What a homeschooling mom can teach about homiletics

What a homeschooling mom can teach about homiletics

Melanie links to an article by a homeschooling Christian mom who had lesbian neighbors raising a child move in across the street. Contrary to the stereotype, the mom didn’t plant a burning cross on their lawn or even forbid her children to play with their child. But she did have to explain to her children the difference between judging behavior and judging the state of a person’s soul.

“Of course you can be friends,” I said. “But you’ll have to agree to disagree about this. Tell her you can be friends, but she cannot keep trying to persuade you that her mother’s behavior is acceptable.” They nodded.

“She’s really upset,” my son said, tears welling up in his eyes. “She thinks that we won’t be allowed to play with her.” That, of all the mess, is what he understood most clearly: Someone’s feelings were getting hurt.

“You can play with her, but she has to agree to disagree. Now, would you like to make brownies and take them over as a welcome-to-the-neighborhood gift?” All the children nodded.

In the process, a bit of evangelization occurs and some real insight happens and maybe, just maybe, a door has been opened where this family can witness to the Gospel to their neighbors in a way that allows the Holy Spirit to light a spark.

Bedtime stories and homiletic advice

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1 comment
  • Yes, and this is the biggest misunderstanding because people react to someone’s feelings getting hurt instantly, reflexively.

    *Of course,* we don’t want peoples’ feelings hurt and that’s not EVER the intent of Christian teaching.  It’s not there to hurt feelings.  But wait for it—there’s a lot more:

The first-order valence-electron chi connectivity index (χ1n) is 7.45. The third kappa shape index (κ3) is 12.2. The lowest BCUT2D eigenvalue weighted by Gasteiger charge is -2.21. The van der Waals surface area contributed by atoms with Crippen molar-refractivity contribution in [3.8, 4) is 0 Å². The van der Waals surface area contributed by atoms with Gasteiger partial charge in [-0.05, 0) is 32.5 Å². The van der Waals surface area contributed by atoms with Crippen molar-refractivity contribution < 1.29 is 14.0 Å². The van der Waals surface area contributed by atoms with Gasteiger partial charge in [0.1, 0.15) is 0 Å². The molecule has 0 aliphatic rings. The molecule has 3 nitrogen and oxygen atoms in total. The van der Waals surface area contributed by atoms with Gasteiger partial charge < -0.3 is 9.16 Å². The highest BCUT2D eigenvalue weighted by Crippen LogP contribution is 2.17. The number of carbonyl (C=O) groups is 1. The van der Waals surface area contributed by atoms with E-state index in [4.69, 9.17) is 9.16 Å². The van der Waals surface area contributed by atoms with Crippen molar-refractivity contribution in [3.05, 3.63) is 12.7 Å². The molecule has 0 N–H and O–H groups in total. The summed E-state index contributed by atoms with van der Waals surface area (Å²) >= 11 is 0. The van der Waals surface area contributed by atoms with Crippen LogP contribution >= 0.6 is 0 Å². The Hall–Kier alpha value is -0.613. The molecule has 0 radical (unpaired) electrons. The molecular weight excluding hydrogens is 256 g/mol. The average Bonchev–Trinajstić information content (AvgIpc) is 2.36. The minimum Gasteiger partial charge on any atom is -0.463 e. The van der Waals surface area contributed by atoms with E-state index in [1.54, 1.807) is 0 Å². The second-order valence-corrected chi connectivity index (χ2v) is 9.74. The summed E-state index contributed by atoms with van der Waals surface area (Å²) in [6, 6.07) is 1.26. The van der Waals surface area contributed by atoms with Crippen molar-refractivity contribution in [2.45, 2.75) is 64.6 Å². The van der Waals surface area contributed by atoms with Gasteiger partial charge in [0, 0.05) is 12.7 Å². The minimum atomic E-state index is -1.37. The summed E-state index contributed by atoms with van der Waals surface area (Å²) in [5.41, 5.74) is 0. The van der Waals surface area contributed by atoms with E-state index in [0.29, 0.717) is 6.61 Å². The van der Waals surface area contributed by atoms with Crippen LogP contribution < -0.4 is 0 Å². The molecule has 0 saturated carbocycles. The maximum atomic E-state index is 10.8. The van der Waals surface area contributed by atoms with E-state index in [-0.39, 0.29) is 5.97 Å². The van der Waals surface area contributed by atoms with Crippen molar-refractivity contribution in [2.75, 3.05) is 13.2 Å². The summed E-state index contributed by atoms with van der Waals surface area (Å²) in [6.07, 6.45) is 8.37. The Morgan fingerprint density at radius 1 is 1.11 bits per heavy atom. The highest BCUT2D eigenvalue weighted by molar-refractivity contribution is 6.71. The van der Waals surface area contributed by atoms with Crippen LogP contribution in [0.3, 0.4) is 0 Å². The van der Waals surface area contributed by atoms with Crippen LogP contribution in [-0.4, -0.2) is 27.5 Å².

Christian teaching is about what’s factually true for human beings qua human beings.  The fact is that through Christian teaching, practice and the Sacraments, people come into contact with the Lord, who is the author of all life and all meaning, including all meaning for human beings.
    This means that believing and living as a Christian, even though there are rules, will make a person more peaceful and eventually more happy than any other kind of living.  Life is breathtakingly beautiful but terribly hard and going it alone is even harder.  Who should want to do that?

    The trick is getting this across to children and to people who don’t understand without making it look like we’re condoning, or conversely, being mean.  So, you see, I understand the topic.

    The approach with the neighbors might just work very well, if mom discussed it with her kids when they were interested in talking about it.  With little kids, “daddy & mommy love each other and we are a natural team made by God” talk is good.  Yes, “agreeing to disagree” has to be done, and this level (Maslow & all that) is okay with grade-schoolers, but there is a layer of conversation at a higher level than that which is also meaningful with teenagers who are almost always inherently interested in morals and whys.

    On the birth control preaching suggestion, I really don’t have an answer, honestly.  I think generalizing doesn’t work with groups like that, because people also generalize when they hear, and it ends up not sounding like father said anything.  Indeed, this is how the birth control thing goes on.  In other words, too dainty ends up being nothing.

    Rather, I think it is possible to talk about the makeup and climate of a real family in the pulpit as long as it doesn’t get down to sexual mechanics (it should never go there).  I mean by “makeup & climate,” regarding all families as being a growth-work in progress, talking about families in public as though they all had 10 kids, expecting laypeople to have kids if they want to be in public positions in the parish, talking to kids about the glories & humors of having brothers and sisters and cousins and FAMILY & so on.